Japan this month marks the anniversaries of the nuclear bombings of Hiroshima and Nagasaki that killed more than 200,000 people and ended World War II. But even as Japan’s prime minister pledged to work for world peace, the government announced plans for a ‘drastic’ increase in defense spending motivated by the Chinese threat, breaking a decades-old taboo. on the reinforcement of the Japanese armed forces following its defeat in 1945.
American forces dropped the first atomic bomb on Hiroshima on the morning of August 6, 1945, killing an estimated 140,000 people. Thousands more died in the following months and years from radiation sickness. Three days later, US forces dropped a second nuclear bomb on Nagasaki, killing an estimated 75,000 people. The United States claims that the bombings were necessary to end the war, as many more people would have died in any invasion of Japan by Allied forces.
Schoolchildren in Hiroshima, alongside survivors of the atomic bombing, celebrated the 77th anniversary of the explosion on Saturday with a ceremony in the city’s Peace Park, directly below the epicenter of the explosion. They were joined by members of the Japanese government and UN Secretary General Antonio Guterres.
“Nearly 13,000 nuclear weapons are held in arsenals around the world,” António Guterres told delegates at the ceremony. “And crises with serious nuclear overtones are spreading rapidly – from the Middle East to the Korean Peninsula, to Russia’s invasion of Ukraine. It is totally unacceptable for States possessing nuclear weapons to admit the possibility of nuclear war.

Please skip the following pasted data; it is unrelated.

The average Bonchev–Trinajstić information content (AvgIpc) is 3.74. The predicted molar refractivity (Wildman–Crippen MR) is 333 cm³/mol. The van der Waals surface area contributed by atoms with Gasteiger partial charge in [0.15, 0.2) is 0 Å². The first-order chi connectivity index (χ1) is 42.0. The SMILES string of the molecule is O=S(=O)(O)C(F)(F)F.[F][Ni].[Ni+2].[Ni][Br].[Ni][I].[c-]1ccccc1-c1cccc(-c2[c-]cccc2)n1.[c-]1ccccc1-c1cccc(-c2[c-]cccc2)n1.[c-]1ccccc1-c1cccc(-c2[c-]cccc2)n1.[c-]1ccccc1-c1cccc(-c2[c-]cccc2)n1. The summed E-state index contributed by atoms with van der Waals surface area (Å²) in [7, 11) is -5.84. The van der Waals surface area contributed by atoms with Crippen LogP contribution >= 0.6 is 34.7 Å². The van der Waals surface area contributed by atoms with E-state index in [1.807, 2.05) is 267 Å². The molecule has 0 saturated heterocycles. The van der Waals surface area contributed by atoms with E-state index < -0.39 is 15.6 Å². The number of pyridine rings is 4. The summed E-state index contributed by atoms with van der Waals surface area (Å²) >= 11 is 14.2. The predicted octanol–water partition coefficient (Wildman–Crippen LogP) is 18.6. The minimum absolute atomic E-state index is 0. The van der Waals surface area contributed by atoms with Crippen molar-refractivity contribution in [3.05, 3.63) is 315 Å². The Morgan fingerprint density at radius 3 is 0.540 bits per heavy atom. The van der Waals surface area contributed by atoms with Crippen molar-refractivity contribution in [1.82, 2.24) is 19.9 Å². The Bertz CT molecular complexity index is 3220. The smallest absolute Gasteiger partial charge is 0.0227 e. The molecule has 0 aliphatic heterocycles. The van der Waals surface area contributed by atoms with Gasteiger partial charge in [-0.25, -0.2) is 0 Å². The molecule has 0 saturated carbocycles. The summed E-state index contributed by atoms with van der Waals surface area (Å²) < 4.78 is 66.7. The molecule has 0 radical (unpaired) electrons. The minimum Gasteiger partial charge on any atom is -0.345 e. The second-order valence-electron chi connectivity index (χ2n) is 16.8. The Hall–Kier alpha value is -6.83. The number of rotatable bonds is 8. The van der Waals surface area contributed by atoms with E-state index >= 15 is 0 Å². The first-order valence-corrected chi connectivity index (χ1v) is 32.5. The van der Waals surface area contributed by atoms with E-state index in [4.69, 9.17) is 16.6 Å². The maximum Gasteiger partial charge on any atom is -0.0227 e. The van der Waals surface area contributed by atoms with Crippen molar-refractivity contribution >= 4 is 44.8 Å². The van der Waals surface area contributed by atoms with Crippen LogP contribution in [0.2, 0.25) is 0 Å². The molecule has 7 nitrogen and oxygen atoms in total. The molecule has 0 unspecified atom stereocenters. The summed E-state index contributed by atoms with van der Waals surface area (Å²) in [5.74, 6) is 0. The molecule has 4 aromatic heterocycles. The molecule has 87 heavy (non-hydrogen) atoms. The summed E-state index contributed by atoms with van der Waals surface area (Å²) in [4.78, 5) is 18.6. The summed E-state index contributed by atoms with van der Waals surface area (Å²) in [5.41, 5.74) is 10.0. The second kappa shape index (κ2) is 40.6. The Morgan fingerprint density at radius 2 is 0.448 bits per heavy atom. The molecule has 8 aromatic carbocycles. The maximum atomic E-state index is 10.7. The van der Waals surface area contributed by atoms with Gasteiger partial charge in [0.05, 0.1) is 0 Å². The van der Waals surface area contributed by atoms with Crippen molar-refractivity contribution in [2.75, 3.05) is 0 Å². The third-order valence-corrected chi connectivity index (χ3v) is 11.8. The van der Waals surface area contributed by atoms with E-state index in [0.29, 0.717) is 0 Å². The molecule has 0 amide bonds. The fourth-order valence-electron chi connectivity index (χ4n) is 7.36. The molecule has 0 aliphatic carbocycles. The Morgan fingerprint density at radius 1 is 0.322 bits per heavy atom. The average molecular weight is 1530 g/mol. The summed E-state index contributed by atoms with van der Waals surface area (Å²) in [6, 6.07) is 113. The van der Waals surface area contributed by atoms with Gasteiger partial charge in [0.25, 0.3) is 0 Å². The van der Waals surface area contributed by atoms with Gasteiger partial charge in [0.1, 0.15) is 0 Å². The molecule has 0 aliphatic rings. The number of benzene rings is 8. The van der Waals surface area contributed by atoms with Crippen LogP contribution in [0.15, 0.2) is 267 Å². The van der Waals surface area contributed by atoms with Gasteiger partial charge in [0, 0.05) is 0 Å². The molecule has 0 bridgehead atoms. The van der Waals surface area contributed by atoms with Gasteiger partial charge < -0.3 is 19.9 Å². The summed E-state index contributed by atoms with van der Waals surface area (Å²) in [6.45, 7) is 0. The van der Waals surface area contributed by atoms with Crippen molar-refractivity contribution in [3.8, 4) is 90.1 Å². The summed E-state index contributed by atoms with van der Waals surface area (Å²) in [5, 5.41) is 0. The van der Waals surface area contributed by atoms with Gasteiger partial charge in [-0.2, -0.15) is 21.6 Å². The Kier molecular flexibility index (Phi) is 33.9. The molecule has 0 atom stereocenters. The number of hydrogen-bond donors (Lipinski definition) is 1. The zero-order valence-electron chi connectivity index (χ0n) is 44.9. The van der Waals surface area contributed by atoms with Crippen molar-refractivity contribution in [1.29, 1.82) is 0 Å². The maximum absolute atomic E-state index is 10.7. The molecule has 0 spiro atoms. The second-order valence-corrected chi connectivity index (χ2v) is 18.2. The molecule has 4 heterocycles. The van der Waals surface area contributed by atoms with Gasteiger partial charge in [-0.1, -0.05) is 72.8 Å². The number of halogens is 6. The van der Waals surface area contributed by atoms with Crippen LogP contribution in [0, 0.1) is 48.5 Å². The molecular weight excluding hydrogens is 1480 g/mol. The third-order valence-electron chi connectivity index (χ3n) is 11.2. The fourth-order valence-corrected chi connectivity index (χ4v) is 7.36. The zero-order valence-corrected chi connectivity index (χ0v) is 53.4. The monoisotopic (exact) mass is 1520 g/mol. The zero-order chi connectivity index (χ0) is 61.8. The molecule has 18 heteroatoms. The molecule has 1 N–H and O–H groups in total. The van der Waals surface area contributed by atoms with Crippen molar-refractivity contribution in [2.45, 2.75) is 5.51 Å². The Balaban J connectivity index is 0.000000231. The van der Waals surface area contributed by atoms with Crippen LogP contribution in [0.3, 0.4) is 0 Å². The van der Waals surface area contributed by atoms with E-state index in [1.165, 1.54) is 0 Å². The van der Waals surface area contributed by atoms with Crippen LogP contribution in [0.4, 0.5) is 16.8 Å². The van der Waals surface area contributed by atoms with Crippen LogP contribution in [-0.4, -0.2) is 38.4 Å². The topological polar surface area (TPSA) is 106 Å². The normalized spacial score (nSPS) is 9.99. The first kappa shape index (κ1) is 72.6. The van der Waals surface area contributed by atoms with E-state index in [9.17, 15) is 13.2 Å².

Host of the G-7
Hiroshima is set to host the G-7 summit next year. Japanese Prime Minister Fumio Kishida made a promise to those gathered in Hiroshima: “With the leaders of the G-7, in front of the monument of peace, we will confirm our commitment to unite to protect peace”.
Japan’s constitution, written in the aftermath of its defeat in 1945, states that “the Japanese people forever renounce war as the sovereign right of the nation”. However, the threat of war is approaching its shores.
China’s large-scale military exercises around Taiwan in recent days – in apparent retaliation for US House Speaker Nancy Pelosi’s visit to Taipei last week – have raised concerns that Beijing is planning an invasion. island, which Beijing claims is part of its territory. Japan says several Chinese missiles launched during the drills landed in seas within its exclusive economic zone.
At a press conference in Hiroshima after the atomic bomb ceremony, Prime Minister Kishida said the government must respond to the crises in Taiwan and Ukraine. “We will significantly strengthen our defense capability,” he told reporters.
Despite decades of government policy upheaval, Japan’s drive to increase defense spending and capabilities has growing public support, said analyst Tetsuo Kotani, professor of global studies at Meikai University in Tokyo. and senior researcher at the Japan Institute of International Affairs.
“Due to the Russian invasion of Ukraine, the Japanese general public’s perception of national security has changed dramatically. The Japanese people are very worried about China’s aggression,” Kotani told VOA.
“And looking at the public opinion polls, more and more people now support changing the constitution and also increasing defense spending and even introducing Japan’s offensive strike capabilities.”
Kotani added that Japan could be drawn into any conflict over Taiwan.
“Murdered (former Japanese) Prime Minister Shinzo Abe said Taiwan’s security and Japan’s security are inseparable because of geographical proximity and also because Japan welcomes the US military to its soil,” Kotani said. . “Thus, Japanese defense planners prepared for any scenario that could affect Japanese territory.”
The bombings of Hiroshima and Nagasaki transformed Japan’s attitude to war and military power. Seventy-seven years later, the country must face a new reality: a powerful and aggressive China willing and able to project its military force at Japan’s doorstep.